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The Wig-maker’s story

It took the powerful collaboration of two women to transform a story of abuse into a state of grace.

April 09th, 2021

Fellow story-tellers and friends, Sharon Thesen (left) and Janet Gallant (right).

Janet Gallant, the wig-maker had a story to tell and poet Sharon Thesen had the creativity and sensitivity to work with her. Their resulting book of linked poems and images is a powerful survivor’s tale.

Review by Caroline Woodward

Imagine neighbours gathering during a hot, dry summer in a home high above Lake Okanagan to wait for a fire evacuation order. A wildfire bears down on them but they are hoping for the wind to change, for their homes to be cupped in the hands of a merciful God.

In the meantime, the hosts serve chips and salsa and wine. The hours tick by and two women begin a conversation that will continue for months, one that will change their lives and that will result in a remarkable book, The Wig-Maker (New Star $18).

One woman is the wig-maker, Janet Gallant, who works from home on her painstaking creations. Black and white photos of Gallant’s wig-making are featured throughout the slim book of connected poems that charts her journey overcoming a tragically abusive upbringing.

Gallant starts telling her life story to one of the wildfire party hosts, Sharon Thesen, who happens to be an editor and poet with a dozen books to her credit, no less than three of which have been nominated for the Governor-General’s Award. The two decide to work together on a book about Gallant.

“I remember how easy it was to talk to Sharon. There was no small talk. I can’t explain it, my heart trusted her heart,” says Gallant.

“I could not, would not, try to write it in the third person,” says Thesen. “Janet’s telling was going to compose the entirety of the text — her telling processed through my ears, my heart, my hands.”


Janet Gallant’s life story to date is about surviving as the daughter of a black, mentally ill woman who abandoned the family when Janet was three years old.  Gallant and her siblings were left in the care of their father: a white, poorly educated, binge-drinking soldier who found ways to physically, sexually and emotionally abuse his children and future adult partners.

Doreen, another black woman with a young daughter of her own, answered his ad for a ‘housekeeper’ and moved in as a stepmother. Doreen was the kind who ignored blatant child abuse happening right in front of her. So, these poor kids were, in a sense, abandoned yet again by a mother figure to the miseries of life with a monster.

No faraway family intervened. No concerned friends stepped up on behalf of these children. The frequent transfers of army life mitigated against any sort of outside investigation by social agencies outside the military bases of that era.

Gallant’s story is about wanting to find a way to remember her brutalized older brother, Billy, who committed suicide just before his fourteenth birthday after a particularly horrible beating. It’s about finding a way to memorialize her older sister Penny who absorbed the worst of the sexual abuse from the erstwhile father but this did not shield the two younger daughters for long.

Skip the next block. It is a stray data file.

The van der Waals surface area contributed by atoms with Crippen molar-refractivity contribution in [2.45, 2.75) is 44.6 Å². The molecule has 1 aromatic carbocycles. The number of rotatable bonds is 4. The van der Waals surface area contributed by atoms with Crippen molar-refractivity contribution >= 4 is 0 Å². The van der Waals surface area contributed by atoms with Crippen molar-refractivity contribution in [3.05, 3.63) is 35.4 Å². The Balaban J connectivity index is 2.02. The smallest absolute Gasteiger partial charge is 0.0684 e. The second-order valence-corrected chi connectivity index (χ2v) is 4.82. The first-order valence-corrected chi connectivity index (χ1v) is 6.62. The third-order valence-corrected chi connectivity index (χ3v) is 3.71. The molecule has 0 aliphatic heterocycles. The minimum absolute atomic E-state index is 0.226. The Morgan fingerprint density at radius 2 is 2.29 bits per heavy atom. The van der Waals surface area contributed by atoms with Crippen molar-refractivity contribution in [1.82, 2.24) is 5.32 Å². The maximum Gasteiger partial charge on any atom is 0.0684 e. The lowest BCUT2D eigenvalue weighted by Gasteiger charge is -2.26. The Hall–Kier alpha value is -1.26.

Gallant’s story also leads us to her kind young husband, a best friend, confidante, and father of her two beloved daughters to whom this book is dedicated. Tragically, Gallant’s husband is struck down by the ticking time bomb of a hereditary condition.

The autoimmune disorder of alopecia then claims Gallant’s glorious African mane of hair within the next six years. Ill-fitting wigs bought off-the-rack only add to the discomfort of this inner/emotional and outer/physical health condition.

After working in Calgary businesses as an executive assistant for twenty-five years, Gallant takes up the near-solitary world of wig-making. By knotting up to 80,000 hairs in singles, doubles and triples to create one transformative wig, Gallant contemplates larger life issues yet again. She wants to find family members. She wants to know the truth; she wants photos and any stories family members may or may not choose to share.

She is rejected countless times in this search but Gallant is made of tough stuff and she persists in her search, including DNA ancestry sources. These investigations are included in Gallant’s and Thesen’s memoir-poem, ultimately leading to a mysterious healing process through the telling itself.


Janet Gallant found Sharon Thesen by chance. Thesen’s husband, Paul, and Jim, Janet’s current life partner both love to cycle year-round, solid bicycling buddies. At the time of the threatening wildfire in 2017 however, Sharon and Paul were aware that Jim was away on business in Alberta and Janet Gallant was on her own. So, although they don’t know Gallant well, she is the first of the neighbours to be invited down to wait out the wildfire among friends and acquaintances.

It proved to be fortuitous as Gallant had been searching for the right person to tell her story to. Fortune had led her to a master poet with an acutely sensitive ear for language, its rhythms, its hesitations and how an empathetic soul might be a skilled conduit to transfer those lines of speech and the heart-breaking stories therein to the page. Gallant and Thesen’s conversations take place over the next two and a half years.

A line from The Wig-maker describing the storytelling, alludes to a form of grace that Gallant so deservedly finds: “The music is indeed here. Lyrics of truth, and notes of healing, are there….You and Sharon are singing together.” 978-1-55420-171-6


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